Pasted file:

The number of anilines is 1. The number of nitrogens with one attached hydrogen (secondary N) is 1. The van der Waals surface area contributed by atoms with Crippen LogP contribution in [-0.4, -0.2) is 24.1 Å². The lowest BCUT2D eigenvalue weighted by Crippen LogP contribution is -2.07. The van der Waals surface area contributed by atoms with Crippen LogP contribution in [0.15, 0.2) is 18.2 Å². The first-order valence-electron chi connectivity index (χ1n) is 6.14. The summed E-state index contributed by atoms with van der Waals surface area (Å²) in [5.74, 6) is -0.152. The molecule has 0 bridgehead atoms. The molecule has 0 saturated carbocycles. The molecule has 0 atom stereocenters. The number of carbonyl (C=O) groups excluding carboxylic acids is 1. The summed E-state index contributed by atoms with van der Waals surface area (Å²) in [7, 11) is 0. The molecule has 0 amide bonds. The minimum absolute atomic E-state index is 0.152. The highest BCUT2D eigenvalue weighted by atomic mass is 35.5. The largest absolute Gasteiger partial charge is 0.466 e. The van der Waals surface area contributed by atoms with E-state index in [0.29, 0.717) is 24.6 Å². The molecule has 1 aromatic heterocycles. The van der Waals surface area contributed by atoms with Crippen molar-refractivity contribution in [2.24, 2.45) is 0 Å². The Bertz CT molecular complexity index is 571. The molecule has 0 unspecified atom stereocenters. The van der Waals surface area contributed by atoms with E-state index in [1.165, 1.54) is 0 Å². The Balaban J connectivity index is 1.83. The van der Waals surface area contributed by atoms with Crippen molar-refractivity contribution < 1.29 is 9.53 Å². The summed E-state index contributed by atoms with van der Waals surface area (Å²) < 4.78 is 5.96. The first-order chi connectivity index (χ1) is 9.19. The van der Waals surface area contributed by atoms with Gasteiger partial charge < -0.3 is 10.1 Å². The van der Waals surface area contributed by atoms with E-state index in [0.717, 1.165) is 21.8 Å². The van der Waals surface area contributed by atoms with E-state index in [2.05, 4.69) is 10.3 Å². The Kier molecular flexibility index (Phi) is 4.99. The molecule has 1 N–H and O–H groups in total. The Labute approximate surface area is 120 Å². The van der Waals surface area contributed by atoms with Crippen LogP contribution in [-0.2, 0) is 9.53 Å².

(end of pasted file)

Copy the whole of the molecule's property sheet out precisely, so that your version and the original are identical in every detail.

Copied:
The number of anilines is 1. The number of nitrogens with one attached hydrogen (secondary N) is 1. The van der Waals surface area contributed by atoms with Crippen LogP contribution in [-0.4, -0.2) is 24.1 Å². The lowest BCUT2D eigenvalue weighted by Crippen LogP contribution is -2.07. The van der Waals surface area contributed by atoms with Crippen LogP contribution in [0.15, 0.2) is 18.2 Å². The first-order valence-electron chi connectivity index (χ1n) is 6.14. The summed E-state index contributed by atoms with van der Waals surface area (Å²) in [5.74, 6) is -0.152. The molecule has 0 bridgehead atoms. The molecule has 0 saturated carbocycles. The molecule has 0 atom stereocenters. The number of carbonyl (C=O) groups excluding carboxylic acids is 1. The summed E-state index contributed by atoms with van der Waals surface area (Å²) in [7, 11) is 0. The molecule has 0 amide bonds. The minimum absolute atomic E-state index is 0.152. The highest BCUT2D eigenvalue weighted by atomic mass is 35.5. The largest absolute Gasteiger partial charge is 0.466 e. The van der Waals surface area contributed by atoms with E-state index in [0.29, 0.717) is 24.6 Å². The molecule has 1 aromatic heterocycles. The van der Waals surface area contributed by atoms with Crippen molar-refractivity contribution in [2.24, 2.45) is 0 Å². The Bertz CT molecular complexity index is 571. The molecule has 0 unspecified atom stereocenters. The van der Waals surface area contributed by atoms with E-state index in [1.165, 1.54) is 0 Å². The Balaban J connectivity index is 1.83. The van der Waals surface area contributed by atoms with Crippen molar-refractivity contribution < 1.29 is 9.53 Å². The summed E-state index contributed by atoms with van der Waals surface area (Å²) < 4.78 is 5.96. The first-order chi connectivity index (χ1) is 9.19. The van der Waals surface area contributed by atoms with Gasteiger partial charge < -0.3 is 10.1 Å². The van der Waals surface area contributed by atoms with E-state index in [0.717, 1.165) is 21.8 Å². The van der Waals surface area contributed by atoms with E-state index in [2.05, 4.69) is 10.3 Å². The Kier molecular flexibility index (Phi) is 4.99. The molecule has 1 N–H and O–H groups in total. The Labute approximate surface area is 120 Å². The van der Waals surface area contributed by atoms with Crippen LogP contribution in [-0.2, 0) is 9.53 Å².